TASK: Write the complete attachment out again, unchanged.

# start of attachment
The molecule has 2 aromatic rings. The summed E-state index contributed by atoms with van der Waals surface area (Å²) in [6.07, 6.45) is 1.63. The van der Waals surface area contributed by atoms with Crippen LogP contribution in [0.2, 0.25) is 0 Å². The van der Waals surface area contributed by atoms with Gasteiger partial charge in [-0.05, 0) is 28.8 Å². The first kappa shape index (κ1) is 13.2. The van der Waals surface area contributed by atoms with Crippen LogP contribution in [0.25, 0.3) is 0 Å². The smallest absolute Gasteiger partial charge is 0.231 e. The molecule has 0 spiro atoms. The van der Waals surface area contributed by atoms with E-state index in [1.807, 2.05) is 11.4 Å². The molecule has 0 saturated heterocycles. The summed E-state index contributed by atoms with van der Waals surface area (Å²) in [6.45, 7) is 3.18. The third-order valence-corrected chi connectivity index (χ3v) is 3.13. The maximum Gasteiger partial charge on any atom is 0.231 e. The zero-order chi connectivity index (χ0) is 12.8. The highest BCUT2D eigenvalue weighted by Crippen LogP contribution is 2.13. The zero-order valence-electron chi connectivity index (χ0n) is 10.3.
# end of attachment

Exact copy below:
The molecule has 2 aromatic rings. The summed E-state index contributed by atoms with van der Waals surface area (Å²) in [6.07, 6.45) is 1.63. The van der Waals surface area contributed by atoms with Crippen LogP contribution in [0.2, 0.25) is 0 Å². The van der Waals surface area contributed by atoms with Gasteiger partial charge in [-0.05, 0) is 28.8 Å². The first kappa shape index (κ1) is 13.2. The van der Waals surface area contributed by atoms with Crippen LogP contribution in [0.25, 0.3) is 0 Å². The smallest absolute Gasteiger partial charge is 0.231 e. The molecule has 0 spiro atoms. The van der Waals surface area contributed by atoms with E-state index in [1.807, 2.05) is 11.4 Å². The molecule has 0 saturated heterocycles. The summed E-state index contributed by atoms with van der Waals surface area (Å²) in [6.45, 7) is 3.18. The third-order valence-corrected chi connectivity index (χ3v) is 3.13. The maximum Gasteiger partial charge on any atom is 0.231 e. The zero-order chi connectivity index (χ0) is 12.8. The highest BCUT2D eigenvalue weighted by Crippen LogP contribution is 2.13. The zero-order valence-electron chi connectivity index (χ0n) is 10.3.